"This army of computers can collaborate to create new services and applications but only if they know who is doing what and, particularly, when. With a super-fast network, tasks occur more frequently, and that requires computers to track the passing of time much more accurately," said University of Melbourne researcher Julien Ridoux.
Ridoux and his colleague Darryl Veitch have created a software clock called RADclock that provides an accuracy of one millionth of a second by comparing the 'ticks' of the quartz crystals that provide timing information to the participating computers.
"It's time-keeping using a brains trust, if you like - the computers talk to each other and adjust their clocks as a result," said Ridoux. 'We have designed the Robust Absolute and Difference clock (RADclock), a novel timing system, that is accurate, reliable and inexpensive. Under good conditions this achieves microsecond accuracy, which is as good as an atomic clock-enhanced computer. And it costs nothing to install."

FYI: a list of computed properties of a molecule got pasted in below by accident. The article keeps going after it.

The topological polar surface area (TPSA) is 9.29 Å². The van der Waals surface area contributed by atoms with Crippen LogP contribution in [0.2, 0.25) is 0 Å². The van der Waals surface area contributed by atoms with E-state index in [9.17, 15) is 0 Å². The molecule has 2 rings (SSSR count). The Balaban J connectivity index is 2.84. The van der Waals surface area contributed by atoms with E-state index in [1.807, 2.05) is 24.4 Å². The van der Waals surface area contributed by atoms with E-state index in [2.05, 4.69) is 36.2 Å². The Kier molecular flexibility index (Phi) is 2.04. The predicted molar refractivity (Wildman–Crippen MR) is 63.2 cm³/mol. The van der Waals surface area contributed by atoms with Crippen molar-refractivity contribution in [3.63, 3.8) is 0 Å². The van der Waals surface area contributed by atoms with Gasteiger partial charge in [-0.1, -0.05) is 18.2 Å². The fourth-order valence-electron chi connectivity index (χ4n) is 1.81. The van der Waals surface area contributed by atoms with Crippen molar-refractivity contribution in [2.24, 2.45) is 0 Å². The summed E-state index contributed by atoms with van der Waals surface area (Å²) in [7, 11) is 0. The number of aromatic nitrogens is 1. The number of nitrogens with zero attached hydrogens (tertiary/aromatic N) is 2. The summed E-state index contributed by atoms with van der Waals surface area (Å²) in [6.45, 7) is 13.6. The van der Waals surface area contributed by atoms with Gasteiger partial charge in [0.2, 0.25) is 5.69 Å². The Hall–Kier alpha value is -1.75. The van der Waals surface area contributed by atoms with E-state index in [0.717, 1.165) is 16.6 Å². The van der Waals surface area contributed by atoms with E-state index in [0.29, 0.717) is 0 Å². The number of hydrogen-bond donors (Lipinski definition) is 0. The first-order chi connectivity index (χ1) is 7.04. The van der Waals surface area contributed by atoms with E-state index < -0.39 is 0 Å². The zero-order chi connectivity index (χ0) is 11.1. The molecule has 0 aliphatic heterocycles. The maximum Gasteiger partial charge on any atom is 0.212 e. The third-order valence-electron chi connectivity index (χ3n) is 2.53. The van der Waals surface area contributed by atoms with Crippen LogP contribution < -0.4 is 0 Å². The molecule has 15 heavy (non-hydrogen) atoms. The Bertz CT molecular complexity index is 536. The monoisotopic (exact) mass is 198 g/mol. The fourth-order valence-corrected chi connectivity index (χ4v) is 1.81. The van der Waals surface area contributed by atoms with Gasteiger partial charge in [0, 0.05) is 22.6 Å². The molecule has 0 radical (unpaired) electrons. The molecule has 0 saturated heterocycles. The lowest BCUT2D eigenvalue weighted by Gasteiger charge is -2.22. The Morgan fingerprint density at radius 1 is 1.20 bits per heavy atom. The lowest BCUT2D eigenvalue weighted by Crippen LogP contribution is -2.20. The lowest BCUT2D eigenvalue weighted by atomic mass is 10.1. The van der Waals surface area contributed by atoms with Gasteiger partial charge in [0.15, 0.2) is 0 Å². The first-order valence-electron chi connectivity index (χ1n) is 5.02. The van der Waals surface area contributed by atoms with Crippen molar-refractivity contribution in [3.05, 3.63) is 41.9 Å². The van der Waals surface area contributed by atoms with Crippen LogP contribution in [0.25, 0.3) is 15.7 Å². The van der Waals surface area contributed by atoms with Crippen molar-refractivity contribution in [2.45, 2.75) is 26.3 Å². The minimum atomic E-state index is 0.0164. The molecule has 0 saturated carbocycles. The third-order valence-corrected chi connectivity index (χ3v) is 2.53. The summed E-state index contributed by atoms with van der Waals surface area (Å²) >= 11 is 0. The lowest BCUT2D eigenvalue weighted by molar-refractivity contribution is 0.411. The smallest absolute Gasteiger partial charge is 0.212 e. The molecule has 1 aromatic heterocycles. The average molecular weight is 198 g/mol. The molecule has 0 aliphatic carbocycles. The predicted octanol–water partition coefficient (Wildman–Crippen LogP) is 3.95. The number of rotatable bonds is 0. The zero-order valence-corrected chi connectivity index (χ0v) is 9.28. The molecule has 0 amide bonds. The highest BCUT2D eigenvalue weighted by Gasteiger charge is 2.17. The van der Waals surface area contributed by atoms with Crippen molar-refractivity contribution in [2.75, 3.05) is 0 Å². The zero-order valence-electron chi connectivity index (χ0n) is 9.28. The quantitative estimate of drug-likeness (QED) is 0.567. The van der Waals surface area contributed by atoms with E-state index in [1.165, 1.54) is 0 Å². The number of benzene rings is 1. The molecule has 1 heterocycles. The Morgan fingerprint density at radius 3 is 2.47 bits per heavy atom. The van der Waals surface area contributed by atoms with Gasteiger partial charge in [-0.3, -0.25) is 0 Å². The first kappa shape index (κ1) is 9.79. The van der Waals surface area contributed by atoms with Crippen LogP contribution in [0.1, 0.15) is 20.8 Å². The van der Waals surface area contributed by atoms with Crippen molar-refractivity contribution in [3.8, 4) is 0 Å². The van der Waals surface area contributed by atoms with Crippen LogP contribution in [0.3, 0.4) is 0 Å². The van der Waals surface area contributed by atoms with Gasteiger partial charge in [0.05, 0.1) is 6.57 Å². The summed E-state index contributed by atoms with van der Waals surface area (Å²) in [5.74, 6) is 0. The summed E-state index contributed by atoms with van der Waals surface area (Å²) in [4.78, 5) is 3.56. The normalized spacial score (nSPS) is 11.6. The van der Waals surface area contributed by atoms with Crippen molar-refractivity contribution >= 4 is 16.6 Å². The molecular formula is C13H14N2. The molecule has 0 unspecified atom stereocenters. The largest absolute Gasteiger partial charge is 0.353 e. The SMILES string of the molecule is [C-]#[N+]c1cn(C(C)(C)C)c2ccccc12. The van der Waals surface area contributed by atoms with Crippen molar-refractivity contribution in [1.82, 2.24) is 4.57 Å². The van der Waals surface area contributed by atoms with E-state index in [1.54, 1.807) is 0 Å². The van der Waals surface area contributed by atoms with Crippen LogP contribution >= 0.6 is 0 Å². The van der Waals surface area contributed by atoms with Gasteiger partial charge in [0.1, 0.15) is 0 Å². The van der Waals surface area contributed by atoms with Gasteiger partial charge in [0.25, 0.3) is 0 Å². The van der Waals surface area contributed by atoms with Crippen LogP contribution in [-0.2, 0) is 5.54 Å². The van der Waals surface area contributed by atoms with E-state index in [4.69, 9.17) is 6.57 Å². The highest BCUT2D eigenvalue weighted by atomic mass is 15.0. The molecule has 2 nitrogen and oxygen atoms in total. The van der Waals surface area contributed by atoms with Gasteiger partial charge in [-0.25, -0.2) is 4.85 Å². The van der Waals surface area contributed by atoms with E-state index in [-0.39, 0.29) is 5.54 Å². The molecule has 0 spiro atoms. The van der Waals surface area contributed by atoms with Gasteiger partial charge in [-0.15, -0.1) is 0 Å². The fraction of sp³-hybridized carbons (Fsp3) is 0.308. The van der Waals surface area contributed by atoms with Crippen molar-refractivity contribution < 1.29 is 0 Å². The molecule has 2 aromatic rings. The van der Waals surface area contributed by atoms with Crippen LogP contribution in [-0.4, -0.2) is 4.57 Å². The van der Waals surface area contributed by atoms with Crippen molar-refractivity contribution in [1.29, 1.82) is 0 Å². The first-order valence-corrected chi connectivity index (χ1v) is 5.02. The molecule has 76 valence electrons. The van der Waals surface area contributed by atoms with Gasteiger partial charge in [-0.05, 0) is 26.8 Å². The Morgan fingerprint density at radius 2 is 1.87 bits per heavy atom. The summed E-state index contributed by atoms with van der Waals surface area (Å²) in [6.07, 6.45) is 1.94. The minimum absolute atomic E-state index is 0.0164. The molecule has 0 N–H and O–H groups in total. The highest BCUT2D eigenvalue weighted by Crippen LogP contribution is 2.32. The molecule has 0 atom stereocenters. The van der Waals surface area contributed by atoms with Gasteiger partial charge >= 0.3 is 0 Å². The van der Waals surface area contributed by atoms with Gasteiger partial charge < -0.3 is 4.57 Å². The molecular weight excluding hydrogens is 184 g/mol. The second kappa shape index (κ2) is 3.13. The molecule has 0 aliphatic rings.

RADclock is being tested across Australia with the cooperation of the National Measurement Institute (NMI), the Institute for a Broadband-Enabled Society, and the Australian Academic and Research Network (AARNet). An experimental network of RADclock reference clocks is being established in Australia with the cooperation of the NMI and AARNet.
The software is available for FreeBSD and Linux under the GNU GPL licence.